140,000 National Union of Metalworkers of South Africa (NUMSA) members are on the verge of a national strike, which will bring the engineering sector to a halt.
The union is demanding a 15% increase, while employers are offering between 5 and 6%. Separately Phakamile Hlubi, NUMSA Acting spokesperson, said in a statement on Monday: ‘The National Union of Metalworkers of South Africa (NUMSA) calls on the South African Police Service (SAPS) management to ensure that the 10111 workers are remunerated fairly.
‘At least 5,000 call centre workers went on strike this week because the SAPS violates the principle of equal pay for work of equal value. Workers at the 10111 call centre do not earn the same as other workers in government institutions who do the same kind of work. NUMSA condemns this kind of unfair labour practice. This is precisely the kind of principle that employers in the Engineering sector wish to impose on our members, which is why we are now on the verge of a nationwide strike.
‘This government cannot claim to be promoting “radical economic transformation” when state institutions are guilty of exploiting workers in the same way that greedy capitalists exploit workers everyday. Police management are putting the lives of millions of South Africans at risk by exploiting SAPU members, and forcing them to strike.
‘The strike has now been temporarily suspended to allow for mediation to take place through the CCMA. We call on the SAPS to negotiate in good faith and ensure that they resolve the crisis as soon as possible, for the sake of the public who rely on this very important service.’
Earlier this month NUMSA said it ‘welcomes the support of the South African Federation of Trade Unions (SAFTU) in the looming Engineering strike.’ The union added: ‘SAFTU has called on all 24 unions which represent over seven hundred thousand workers in the country to back NUMSA in the upcoming strike in Engineering.
‘Comrade Zwelinzima Vavi, the General Secretary of SAFTU is correct when he says that “the strike in Engineering is a life and death struggle for all workers in South Africa. The employers in other sectors are looking to see if the Engineering sector succeeds in implementing the slave wage of R20 per hour, so that they too, can implement poverty wages”.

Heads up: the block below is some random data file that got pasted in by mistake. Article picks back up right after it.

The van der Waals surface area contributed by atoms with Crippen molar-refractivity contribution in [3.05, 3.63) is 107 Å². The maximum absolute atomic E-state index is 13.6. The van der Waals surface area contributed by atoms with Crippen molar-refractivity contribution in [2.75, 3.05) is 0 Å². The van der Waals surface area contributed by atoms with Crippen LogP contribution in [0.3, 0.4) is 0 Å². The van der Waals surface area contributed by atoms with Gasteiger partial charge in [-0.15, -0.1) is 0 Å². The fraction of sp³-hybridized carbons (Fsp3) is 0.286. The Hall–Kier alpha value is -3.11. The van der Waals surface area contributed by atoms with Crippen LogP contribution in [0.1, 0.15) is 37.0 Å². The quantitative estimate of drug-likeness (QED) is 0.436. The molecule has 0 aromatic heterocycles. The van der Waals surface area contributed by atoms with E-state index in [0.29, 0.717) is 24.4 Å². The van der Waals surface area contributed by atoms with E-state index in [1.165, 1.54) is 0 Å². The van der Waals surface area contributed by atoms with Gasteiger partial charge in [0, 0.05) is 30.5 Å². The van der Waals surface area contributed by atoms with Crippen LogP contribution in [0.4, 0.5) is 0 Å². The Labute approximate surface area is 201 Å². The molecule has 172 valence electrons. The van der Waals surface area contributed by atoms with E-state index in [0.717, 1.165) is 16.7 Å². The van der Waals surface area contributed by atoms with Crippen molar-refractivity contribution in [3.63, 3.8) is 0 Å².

‘NUMSA is gearing up for the mother of all strikes in Engineering. Employers have waged an all out war on all workers in South Africa and we have to fight back. The racist sexist employers in Engineering have the backing and the support of the ANC government, and the Deputy President of the country, Cyril Ramaphosa, is the one leading the charge.
‘It is ironic that Ramaphosa who built his career as a trade unionist, has re-invented himself as a union basher. The deputy President who founded the once mighty National Union of Mineworkers (NUM), is responsible for driving and implementing the National Minimum Wage of R20 per hour.
‘It is because of this decision that bosses in the Engineering sector are demanding that we accept a proposal that new employees in the sector should be paid half of the minimum rate. So whilst other workers are earning R40 or more, Employers want to pay new workers slave wages!
‘Yellow bellied trade union federations like COSATU are also responsible for this situation. They approved the poverty minimum wage, which NUMSA was vociferously opposed to. COSATU is truly a shell of its former self. Besides being a mere labour desk for the governing party, they only care about the ANC’s factional battles, instead of fighting this attack on the working class.
‘Currently they are too busy mobilising workers to support Ramaphosa, The Union Basher, as a candidate for president! We have not yet announced a decision to go on strike as we are in the process of mobilising our members. Once we have received the strike certificate it will be easier to map a way forward and we will also be able to say when the strike will take place.